The provincial government has expanded BC PharmaCare coverage to allow British Columbians living with diabetes easier access to the Dexcom G6 continuous glucose monitor (CGM).
CGMs automatically track glucose levels in real time.
Without a CGM, monitoring of blood glucose for diabetics involves a finger poke to draw blood, which is then applied to a strip, so a machine can calculate the numbers.
“You must constantly be aware of your blood glucose number, (because) if it gets too high for too long, you can develop both acute and long-term complications,” said Comox Valley mom Lisa Christensen, whose daughter, Lillithe, was diagnosed with Type 1 diabetes in 2017. “If it gets too low, you are in danger of unconsciousness, or if you do not receive help it could lead to potential death.”
With CGMs, a small sensor is attached to the skin on a patient’s abdomen or upper buttock, eliminating the need for the finger poke.
Lisa has been championing the expanded PharmaCare coverage for the past year, ever since Lillithe was introduced to the Dexcom G6, about 18 months ago. The Christensens received a grant from a charity to access funds for the monitor.
“This is an amazing life- and sanity-saving device,” said Lisa, in a previous interview with Black Press. “The accuracy of the G6 has been pretty much spot on for us, you can dose insulin without the need for painful finger pokes. Because of the transmitting ability of the device, both my husband and I can access the blood glucose at any time on our phones.”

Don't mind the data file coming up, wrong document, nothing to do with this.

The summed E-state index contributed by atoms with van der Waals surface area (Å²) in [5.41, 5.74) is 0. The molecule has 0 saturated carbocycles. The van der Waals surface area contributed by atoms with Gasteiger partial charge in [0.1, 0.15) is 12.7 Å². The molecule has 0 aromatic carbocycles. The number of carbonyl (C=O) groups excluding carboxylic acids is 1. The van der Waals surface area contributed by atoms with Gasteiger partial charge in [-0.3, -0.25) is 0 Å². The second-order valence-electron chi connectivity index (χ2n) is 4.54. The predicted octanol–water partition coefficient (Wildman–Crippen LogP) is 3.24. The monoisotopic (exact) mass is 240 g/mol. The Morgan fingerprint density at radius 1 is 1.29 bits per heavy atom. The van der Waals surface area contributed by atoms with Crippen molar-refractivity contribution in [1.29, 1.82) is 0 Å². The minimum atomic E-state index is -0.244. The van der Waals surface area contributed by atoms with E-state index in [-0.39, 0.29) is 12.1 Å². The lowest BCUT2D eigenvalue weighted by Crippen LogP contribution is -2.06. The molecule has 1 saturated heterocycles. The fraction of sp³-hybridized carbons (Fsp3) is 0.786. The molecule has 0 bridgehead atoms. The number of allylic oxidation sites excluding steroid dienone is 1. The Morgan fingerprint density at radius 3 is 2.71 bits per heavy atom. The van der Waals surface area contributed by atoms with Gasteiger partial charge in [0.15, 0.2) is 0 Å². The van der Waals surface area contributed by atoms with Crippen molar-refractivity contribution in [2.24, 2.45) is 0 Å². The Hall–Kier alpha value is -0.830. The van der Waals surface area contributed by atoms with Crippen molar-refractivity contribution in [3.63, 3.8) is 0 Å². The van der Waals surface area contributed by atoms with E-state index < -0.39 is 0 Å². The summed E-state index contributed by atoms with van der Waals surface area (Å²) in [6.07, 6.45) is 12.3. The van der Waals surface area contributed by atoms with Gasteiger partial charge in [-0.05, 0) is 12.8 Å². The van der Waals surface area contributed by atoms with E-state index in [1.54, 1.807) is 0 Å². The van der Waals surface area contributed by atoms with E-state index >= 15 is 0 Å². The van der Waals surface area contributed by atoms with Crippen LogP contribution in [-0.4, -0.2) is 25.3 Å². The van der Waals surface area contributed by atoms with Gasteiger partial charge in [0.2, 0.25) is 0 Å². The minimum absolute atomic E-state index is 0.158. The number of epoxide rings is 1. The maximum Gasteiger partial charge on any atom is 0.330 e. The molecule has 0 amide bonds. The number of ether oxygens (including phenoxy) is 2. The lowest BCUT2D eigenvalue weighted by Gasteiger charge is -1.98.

The Christensens, and many other B.C. families, and advocacy groups, have been pressuring the government to expand the PharmaCare coverage to include the Dexcom G6.
On Friday morning (June 11), Lisa sat in on the announcement, via Zoom.
“Our family has been very lucky, because a charity was funding our (Dexcom) but it has always been very front of my mind to get this coverage for everyone because not everyone can access (charitable funds),” she said. “Everyone now will have access to an indispensable management tool. They are going to be able to see their numbers in real time, to make better, more informed decisions. This technology pretty much prevents dangerous lows from even happening, because you can see them coming before it gets to be a problem. Families will be able to sleep well at night because they will know that the Dexcom is on guard and an alert will be sent to their phone if anything begins to go out of range.”
The Dexcom G6 sensor lasts 10 days before it must be replaced, and the Dexcom G6 transmitter can be used for 90 days.
The government estimates approximately 20,000 families will benefit from the announcement in the first three years.
According to a statement released by the Ministry of Health, the Dexcom G6 CGM will be a limited-coverage benefit, meaning coverage is available to people with diabetes who meet the special authority criteria for CGMs. For patients who receive special authority approval, coverage will be provided to people enrolled in Fair PharmaCare and to those with PharmaCare coverage through Plan C (income assistance), Plan F (children in the At Home program) or Plan W (First Nations health benefits).
Special authority grants coverage to a drug, medical supply, or device that otherwise would not be eligible for full coverage. British Columbians are encouraged to register for the income-based Fair PharmaCare drug coverage plan.
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